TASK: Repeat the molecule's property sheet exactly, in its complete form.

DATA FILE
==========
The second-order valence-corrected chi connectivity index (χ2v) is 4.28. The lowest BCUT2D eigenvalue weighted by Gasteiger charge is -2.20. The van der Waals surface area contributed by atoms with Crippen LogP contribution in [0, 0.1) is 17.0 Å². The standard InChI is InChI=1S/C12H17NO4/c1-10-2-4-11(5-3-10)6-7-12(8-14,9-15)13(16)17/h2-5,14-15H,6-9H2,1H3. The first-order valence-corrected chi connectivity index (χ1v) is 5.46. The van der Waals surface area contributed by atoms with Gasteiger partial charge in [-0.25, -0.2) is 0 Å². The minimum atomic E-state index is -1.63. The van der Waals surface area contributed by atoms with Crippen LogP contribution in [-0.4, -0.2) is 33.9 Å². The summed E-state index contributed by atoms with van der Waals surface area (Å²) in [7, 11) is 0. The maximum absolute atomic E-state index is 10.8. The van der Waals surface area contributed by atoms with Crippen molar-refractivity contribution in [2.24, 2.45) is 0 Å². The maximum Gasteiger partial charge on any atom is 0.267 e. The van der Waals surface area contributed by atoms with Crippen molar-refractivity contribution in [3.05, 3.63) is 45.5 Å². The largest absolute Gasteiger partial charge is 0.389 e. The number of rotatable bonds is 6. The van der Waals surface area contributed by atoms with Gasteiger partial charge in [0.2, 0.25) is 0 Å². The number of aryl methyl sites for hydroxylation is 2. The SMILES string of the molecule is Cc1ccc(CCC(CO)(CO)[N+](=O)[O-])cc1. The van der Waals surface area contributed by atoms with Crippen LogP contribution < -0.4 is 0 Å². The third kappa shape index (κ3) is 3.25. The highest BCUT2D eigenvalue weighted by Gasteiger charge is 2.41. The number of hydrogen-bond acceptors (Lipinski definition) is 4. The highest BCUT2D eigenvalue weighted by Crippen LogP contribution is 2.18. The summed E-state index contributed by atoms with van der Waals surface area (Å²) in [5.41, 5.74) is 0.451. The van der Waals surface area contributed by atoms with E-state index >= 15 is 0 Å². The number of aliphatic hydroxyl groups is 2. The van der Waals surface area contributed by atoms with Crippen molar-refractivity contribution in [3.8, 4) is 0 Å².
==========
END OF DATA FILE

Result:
The second-order valence-corrected chi connectivity index (χ2v) is 4.28. The lowest BCUT2D eigenvalue weighted by Gasteiger charge is -2.20. The van der Waals surface area contributed by atoms with Crippen LogP contribution in [0, 0.1) is 17.0 Å². The standard InChI is InChI=1S/C12H17NO4/c1-10-2-4-11(5-3-10)6-7-12(8-14,9-15)13(16)17/h2-5,14-15H,6-9H2,1H3. The first-order valence-corrected chi connectivity index (χ1v) is 5.46. The van der Waals surface area contributed by atoms with Gasteiger partial charge in [-0.25, -0.2) is 0 Å². The minimum atomic E-state index is -1.63. The van der Waals surface area contributed by atoms with Crippen LogP contribution in [-0.4, -0.2) is 33.9 Å². The summed E-state index contributed by atoms with van der Waals surface area (Å²) in [7, 11) is 0. The maximum absolute atomic E-state index is 10.8. The van der Waals surface area contributed by atoms with Crippen molar-refractivity contribution in [2.24, 2.45) is 0 Å². The maximum Gasteiger partial charge on any atom is 0.267 e. The van der Waals surface area contributed by atoms with Crippen molar-refractivity contribution in [3.05, 3.63) is 45.5 Å². The largest absolute Gasteiger partial charge is 0.389 e. The number of rotatable bonds is 6. The van der Waals surface area contributed by atoms with Gasteiger partial charge in [0.2, 0.25) is 0 Å². The number of aryl methyl sites for hydroxylation is 2. The SMILES string of the molecule is Cc1ccc(CCC(CO)(CO)[N+](=O)[O-])cc1. The van der Waals surface area contributed by atoms with Crippen LogP contribution < -0.4 is 0 Å². The third kappa shape index (κ3) is 3.25. The highest BCUT2D eigenvalue weighted by Gasteiger charge is 2.41. The number of hydrogen-bond acceptors (Lipinski definition) is 4. The highest BCUT2D eigenvalue weighted by Crippen LogP contribution is 2.18. The summed E-state index contributed by atoms with van der Waals surface area (Å²) in [5.41, 5.74) is 0.451. The van der Waals surface area contributed by atoms with E-state index >= 15 is 0 Å². The number of aliphatic hydroxyl groups is 2. The van der Waals surface area contributed by atoms with Crippen molar-refractivity contribution in [3.8, 4) is 0 Å².